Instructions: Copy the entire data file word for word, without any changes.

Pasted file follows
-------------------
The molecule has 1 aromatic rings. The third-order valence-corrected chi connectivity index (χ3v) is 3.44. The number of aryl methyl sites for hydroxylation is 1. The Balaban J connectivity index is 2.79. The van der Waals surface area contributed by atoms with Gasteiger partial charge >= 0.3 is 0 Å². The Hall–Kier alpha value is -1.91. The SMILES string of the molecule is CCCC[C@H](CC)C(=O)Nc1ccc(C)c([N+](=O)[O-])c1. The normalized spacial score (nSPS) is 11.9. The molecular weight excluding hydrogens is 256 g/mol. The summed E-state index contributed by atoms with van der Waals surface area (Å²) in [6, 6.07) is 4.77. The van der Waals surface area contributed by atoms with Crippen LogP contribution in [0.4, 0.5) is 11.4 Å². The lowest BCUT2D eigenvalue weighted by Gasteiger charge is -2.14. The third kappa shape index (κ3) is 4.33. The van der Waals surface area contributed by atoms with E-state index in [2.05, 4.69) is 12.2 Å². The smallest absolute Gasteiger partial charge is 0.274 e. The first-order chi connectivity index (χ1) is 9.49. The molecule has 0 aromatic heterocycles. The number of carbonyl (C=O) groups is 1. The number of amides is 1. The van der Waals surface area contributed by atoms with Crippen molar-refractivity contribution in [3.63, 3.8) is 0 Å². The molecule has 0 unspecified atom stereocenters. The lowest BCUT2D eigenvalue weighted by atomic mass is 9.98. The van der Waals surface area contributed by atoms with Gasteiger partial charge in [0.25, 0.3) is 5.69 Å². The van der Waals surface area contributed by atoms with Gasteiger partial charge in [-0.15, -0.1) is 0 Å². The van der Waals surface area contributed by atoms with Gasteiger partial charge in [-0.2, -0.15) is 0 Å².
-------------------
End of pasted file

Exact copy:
The molecule has 1 aromatic rings. The third-order valence-corrected chi connectivity index (χ3v) is 3.44. The number of aryl methyl sites for hydroxylation is 1. The Balaban J connectivity index is 2.79. The van der Waals surface area contributed by atoms with Gasteiger partial charge >= 0.3 is 0 Å². The Hall–Kier alpha value is -1.91. The SMILES string of the molecule is CCCC[C@H](CC)C(=O)Nc1ccc(C)c([N+](=O)[O-])c1. The normalized spacial score (nSPS) is 11.9. The molecular weight excluding hydrogens is 256 g/mol. The summed E-state index contributed by atoms with van der Waals surface area (Å²) in [6, 6.07) is 4.77. The van der Waals surface area contributed by atoms with Crippen LogP contribution in [0.4, 0.5) is 11.4 Å². The lowest BCUT2D eigenvalue weighted by Gasteiger charge is -2.14. The third kappa shape index (κ3) is 4.33. The van der Waals surface area contributed by atoms with E-state index in [2.05, 4.69) is 12.2 Å². The smallest absolute Gasteiger partial charge is 0.274 e. The first-order chi connectivity index (χ1) is 9.49. The molecule has 0 aromatic heterocycles. The number of carbonyl (C=O) groups is 1. The number of amides is 1. The van der Waals surface area contributed by atoms with Crippen molar-refractivity contribution in [3.63, 3.8) is 0 Å². The molecule has 0 unspecified atom stereocenters. The lowest BCUT2D eigenvalue weighted by atomic mass is 9.98. The van der Waals surface area contributed by atoms with Gasteiger partial charge in [0.25, 0.3) is 5.69 Å². The van der Waals surface area contributed by atoms with Gasteiger partial charge in [-0.15, -0.1) is 0 Å². The van der Waals surface area contributed by atoms with Gasteiger partial charge in [-0.2, -0.15) is 0 Å².